Tom Molanphy earned his MFA in Creative Writing from the University of Montana. His most recent book, Loud Memories Of A Quiet Life, was published by OutPost19. He freelances for 10Best/Travel Media Group at USA Today. His short story “Of Subareas and Public Bathrooms” was included in the California Prose Directory, 2013. Tom teaches creative writing, composition, and journalism at the Academy of Art University. He also taught composition at the University of San Francisco, and he occasionally tutors at 826 Valencia in San Francisco.
I have a flashlight, a copper pipe and a pair of wax earplugs near my bed for blackouts, security and unwanted noise. I keep Flannery O’Connor, John McPhee and Greta Ehrlich within reach for the same reasons.
Flannery O’Connor’s A Good Man Is Hard To Find for Blackouts:
“I call myself The Misfit,” he said, “because I can’t make what all I done wrong fit what all I gone through in punishment.”
I heard the Cistercian monk Brother Robert read “A Good Man Is Hard To Find” in 1989. I was one of fourteen high school seniors at Cistercian Prep in Irving, TX. Most of us had spent eight years at the all-boys Catholic high school. All of us were one month from liberation, one month until years of uniforms, standing at attention, and rigid Hungarian-monk-Middle-Ages-discipline would be replaced by college freedoms. We were starving for new experiences and certain the small school in the middle of Texas had nothing left to offer.
Brother Robert knew this. But even his sharp sarcasm and caustic threats couldn’t revive any desire to learn in us. Overweight and sweating underneath his thick monk’s robes, Brother Robert flipped open O’Connor’s paperbacked and peacocked short story collection.
“Today I’ll read ‘A Good Man Is Hard To Find’ by Flannery O’Connor.”
I pillowed my forearms on my desk and snuggled in. When Brother Robert read in class, I sensed it was more for him than for us. He appreciated the sound and fury of language in a way that he couldn’t explain but was compelled to share. My mind wandered outside onto the burnt lawn and bright sunshine and dusty scrub oaks.
The idea of a grandmother on a road trip with her family did not grip me. I tried to shake loose completely, but something about her foolhardy certainty kept reining me in. What nabbed my interest was the voice. These were the Dallas housewives I had heard prattling on in the aisles of Safeway. They were coming off a page and through the mouth of a fat monk.
How did O’Connor do this? By the time the Misfit showed up, my reality had been replaced by O’Connor’s fiction. I do my best to never let that moment get blacked out.
John McPhee’s Assembling California for Security:
“In San Francisco (in 1989), the tremors will last fifteen seconds. As the ground violently shakes and the sand boils of the Marina discharge material from the liquefying depths, the things they spit up include tarpaper and bits of redwood—the charred remains of houses from the earthquake of 1906.”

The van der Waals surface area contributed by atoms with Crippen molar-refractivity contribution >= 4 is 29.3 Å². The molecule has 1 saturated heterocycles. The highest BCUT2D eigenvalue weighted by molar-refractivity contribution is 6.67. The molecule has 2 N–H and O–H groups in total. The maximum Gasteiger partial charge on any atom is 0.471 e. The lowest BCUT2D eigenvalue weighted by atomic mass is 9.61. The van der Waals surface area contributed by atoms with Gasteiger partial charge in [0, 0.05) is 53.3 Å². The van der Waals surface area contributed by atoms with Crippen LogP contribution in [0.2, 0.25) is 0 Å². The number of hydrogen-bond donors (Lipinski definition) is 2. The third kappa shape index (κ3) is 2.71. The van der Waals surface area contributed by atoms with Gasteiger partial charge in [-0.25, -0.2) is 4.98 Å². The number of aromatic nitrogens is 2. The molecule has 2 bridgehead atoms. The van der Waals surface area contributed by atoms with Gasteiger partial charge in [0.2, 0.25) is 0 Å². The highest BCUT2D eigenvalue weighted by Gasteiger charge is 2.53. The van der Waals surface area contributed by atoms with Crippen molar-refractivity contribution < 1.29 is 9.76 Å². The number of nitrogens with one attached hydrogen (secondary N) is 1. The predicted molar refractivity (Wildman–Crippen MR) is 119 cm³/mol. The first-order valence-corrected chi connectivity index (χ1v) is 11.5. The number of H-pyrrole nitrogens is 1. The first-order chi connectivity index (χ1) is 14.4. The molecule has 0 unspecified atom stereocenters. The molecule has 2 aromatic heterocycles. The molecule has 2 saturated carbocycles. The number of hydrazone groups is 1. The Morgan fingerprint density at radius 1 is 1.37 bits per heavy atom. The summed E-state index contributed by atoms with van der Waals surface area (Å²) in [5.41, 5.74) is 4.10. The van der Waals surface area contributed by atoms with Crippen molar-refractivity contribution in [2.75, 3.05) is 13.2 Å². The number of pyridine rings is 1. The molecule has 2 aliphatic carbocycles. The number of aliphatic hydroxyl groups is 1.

I moved to San Francisco in 2000 and into a Victorian four blocks up from Haight-Ashbury. The #33 MUNI rumbled past my bedroom each night, close enough to shake my bed. After four months of these tremors, I thought I had adjusted to the buses rumbling by.
One night I woke up to a terrific shaking. I was groggy and believed it was two buses, one after another. I clutched my comforter for stability. At morning coffee, my roommates informed me I had half-experienced my first San Francisco earthquake.
McPhee keeps me connected to the faults I still sleep on. I read McPhee’s dense texts slowly, sometimes falling asleep, but always with a smile. My glacial reading pace leaves its mark. His grip on the California terrain is as smooth and certain as a copper pipe. When my bed shakes, now I know why.
Greta Ehrlich’s The Solace of Open Spaces for Unwanted Noise:
“We Americans are great on fillers, as if what we have, what we are, is not enough. We have a cultural tendency towards denial, but, being affluent, we strangle ourselves with what we can buy. We have only to look at our houses we build to see we build against space, the way we drink against pain and loneliness. We fill up space as if it were a pie shell, with things whose opacity further obstructs our ability to see what is already there.”
I live in Daly City, a suburb of San Francisco. It’s as similar to San Francisco as Walker Percy’s Covington was to New Orleans. Daly City is much quieter than San Francisco, but the earplugs on my night stand are necessary insurance.
Quiet has become rare and valuable. With constant chatter all around us, Armageddon could come and go while we have our heads bowed to our Blackberries.
Ehrlich’s essay reminds me to covet and hoard quiet moments. She only puts down the words that matter, respecting both the Spartan style of E. B. White (“Omit needless words”) and a timeless Zen philosophy (“Only break the silence if you can improve upon it”). Her writing reminds me that only in quiet does the imagination have space to act.
What volumes of insurance are by your bed?